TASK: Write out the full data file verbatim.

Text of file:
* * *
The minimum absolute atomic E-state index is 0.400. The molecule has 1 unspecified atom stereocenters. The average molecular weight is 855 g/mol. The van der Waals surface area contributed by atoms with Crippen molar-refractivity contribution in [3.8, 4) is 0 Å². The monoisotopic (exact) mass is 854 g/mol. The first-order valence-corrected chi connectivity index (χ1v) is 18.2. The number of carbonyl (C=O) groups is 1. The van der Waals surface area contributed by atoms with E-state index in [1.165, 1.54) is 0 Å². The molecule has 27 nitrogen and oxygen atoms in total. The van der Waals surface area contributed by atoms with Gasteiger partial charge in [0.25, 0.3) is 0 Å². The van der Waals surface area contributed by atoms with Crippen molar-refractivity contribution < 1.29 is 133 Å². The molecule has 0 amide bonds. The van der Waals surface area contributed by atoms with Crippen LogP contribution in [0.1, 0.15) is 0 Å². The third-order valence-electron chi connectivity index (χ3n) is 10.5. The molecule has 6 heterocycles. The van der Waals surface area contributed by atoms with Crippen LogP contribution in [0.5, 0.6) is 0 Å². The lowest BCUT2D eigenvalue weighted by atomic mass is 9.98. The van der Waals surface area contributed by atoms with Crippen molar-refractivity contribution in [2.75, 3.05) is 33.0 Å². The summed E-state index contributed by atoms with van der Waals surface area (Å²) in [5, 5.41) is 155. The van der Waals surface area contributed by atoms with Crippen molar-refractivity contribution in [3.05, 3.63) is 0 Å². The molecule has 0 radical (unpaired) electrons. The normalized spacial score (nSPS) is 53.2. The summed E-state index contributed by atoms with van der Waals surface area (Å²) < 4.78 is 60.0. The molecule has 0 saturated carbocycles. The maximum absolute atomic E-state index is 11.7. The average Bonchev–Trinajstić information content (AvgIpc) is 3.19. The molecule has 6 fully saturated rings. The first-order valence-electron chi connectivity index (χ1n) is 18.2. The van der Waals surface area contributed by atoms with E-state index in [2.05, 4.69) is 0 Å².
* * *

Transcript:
The minimum absolute atomic E-state index is 0.400. The molecule has 1 unspecified atom stereocenters. The average molecular weight is 855 g/mol. The van der Waals surface area contributed by atoms with Crippen molar-refractivity contribution in [3.8, 4) is 0 Å². The monoisotopic (exact) mass is 854 g/mol. The first-order valence-corrected chi connectivity index (χ1v) is 18.2. The number of carbonyl (C=O) groups is 1. The van der Waals surface area contributed by atoms with E-state index in [1.165, 1.54) is 0 Å². The molecule has 27 nitrogen and oxygen atoms in total. The van der Waals surface area contributed by atoms with Gasteiger partial charge in [0.25, 0.3) is 0 Å². The van der Waals surface area contributed by atoms with Crippen molar-refractivity contribution < 1.29 is 133 Å². The molecule has 0 amide bonds. The van der Waals surface area contributed by atoms with Crippen LogP contribution in [0.1, 0.15) is 0 Å². The third-order valence-electron chi connectivity index (χ3n) is 10.5. The molecule has 6 heterocycles. The van der Waals surface area contributed by atoms with Crippen LogP contribution in [0.5, 0.6) is 0 Å². The lowest BCUT2D eigenvalue weighted by atomic mass is 9.98. The van der Waals surface area contributed by atoms with Crippen molar-refractivity contribution in [2.75, 3.05) is 33.0 Å². The summed E-state index contributed by atoms with van der Waals surface area (Å²) in [5, 5.41) is 155. The van der Waals surface area contributed by atoms with Crippen molar-refractivity contribution in [3.05, 3.63) is 0 Å². The molecule has 0 radical (unpaired) electrons. The normalized spacial score (nSPS) is 53.2. The summed E-state index contributed by atoms with van der Waals surface area (Å²) < 4.78 is 60.0. The molecule has 0 saturated carbocycles. The maximum absolute atomic E-state index is 11.7. The average Bonchev–Trinajstić information content (AvgIpc) is 3.19. The molecule has 6 fully saturated rings. The first-order valence-electron chi connectivity index (χ1n) is 18.2. The van der Waals surface area contributed by atoms with E-state index in [2.05, 4.69) is 0 Å².